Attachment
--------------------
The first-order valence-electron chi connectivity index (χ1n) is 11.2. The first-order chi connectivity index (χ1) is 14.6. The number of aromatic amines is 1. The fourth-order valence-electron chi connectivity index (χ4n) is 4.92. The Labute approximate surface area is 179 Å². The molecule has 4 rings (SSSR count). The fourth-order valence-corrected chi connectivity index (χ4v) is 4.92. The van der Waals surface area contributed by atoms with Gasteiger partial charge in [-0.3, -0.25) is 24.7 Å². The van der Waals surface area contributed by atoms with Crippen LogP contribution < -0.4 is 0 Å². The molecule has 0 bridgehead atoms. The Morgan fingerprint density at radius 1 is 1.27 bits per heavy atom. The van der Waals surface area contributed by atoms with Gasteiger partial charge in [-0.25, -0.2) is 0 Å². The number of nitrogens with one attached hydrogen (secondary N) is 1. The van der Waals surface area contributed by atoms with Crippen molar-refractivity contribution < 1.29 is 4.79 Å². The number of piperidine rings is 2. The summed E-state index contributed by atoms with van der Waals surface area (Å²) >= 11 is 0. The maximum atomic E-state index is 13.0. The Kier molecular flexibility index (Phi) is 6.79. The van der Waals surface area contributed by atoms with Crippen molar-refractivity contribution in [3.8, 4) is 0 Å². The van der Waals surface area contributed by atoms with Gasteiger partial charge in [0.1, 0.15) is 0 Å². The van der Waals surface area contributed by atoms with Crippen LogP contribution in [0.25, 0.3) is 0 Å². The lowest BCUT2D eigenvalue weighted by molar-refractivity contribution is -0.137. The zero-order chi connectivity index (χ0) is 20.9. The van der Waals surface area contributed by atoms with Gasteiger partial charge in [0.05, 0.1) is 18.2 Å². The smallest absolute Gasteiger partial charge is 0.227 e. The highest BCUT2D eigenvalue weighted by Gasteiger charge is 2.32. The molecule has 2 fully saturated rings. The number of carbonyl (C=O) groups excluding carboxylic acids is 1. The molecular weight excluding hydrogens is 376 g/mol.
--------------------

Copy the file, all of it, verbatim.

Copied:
The first-order valence-electron chi connectivity index (χ1n) is 11.2. The first-order chi connectivity index (χ1) is 14.6. The number of aromatic amines is 1. The fourth-order valence-electron chi connectivity index (χ4n) is 4.92. The Labute approximate surface area is 179 Å². The molecule has 4 rings (SSSR count). The fourth-order valence-corrected chi connectivity index (χ4v) is 4.92. The van der Waals surface area contributed by atoms with Gasteiger partial charge in [-0.3, -0.25) is 24.7 Å². The van der Waals surface area contributed by atoms with Crippen LogP contribution < -0.4 is 0 Å². The molecule has 0 bridgehead atoms. The Morgan fingerprint density at radius 1 is 1.27 bits per heavy atom. The van der Waals surface area contributed by atoms with Gasteiger partial charge in [-0.25, -0.2) is 0 Å². The number of nitrogens with one attached hydrogen (secondary N) is 1. The van der Waals surface area contributed by atoms with Crippen molar-refractivity contribution < 1.29 is 4.79 Å². The number of piperidine rings is 2. The summed E-state index contributed by atoms with van der Waals surface area (Å²) >= 11 is 0. The maximum atomic E-state index is 13.0. The Kier molecular flexibility index (Phi) is 6.79. The van der Waals surface area contributed by atoms with Crippen molar-refractivity contribution in [3.8, 4) is 0 Å². The van der Waals surface area contributed by atoms with Gasteiger partial charge in [0.1, 0.15) is 0 Å². The van der Waals surface area contributed by atoms with Crippen LogP contribution in [0.25, 0.3) is 0 Å². The lowest BCUT2D eigenvalue weighted by molar-refractivity contribution is -0.137. The zero-order chi connectivity index (χ0) is 20.9. The van der Waals surface area contributed by atoms with Gasteiger partial charge in [0.05, 0.1) is 18.2 Å². The smallest absolute Gasteiger partial charge is 0.227 e. The highest BCUT2D eigenvalue weighted by Gasteiger charge is 2.32. The molecule has 2 fully saturated rings. The number of carbonyl (C=O) groups excluding carboxylic acids is 1. The molecular weight excluding hydrogens is 376 g/mol.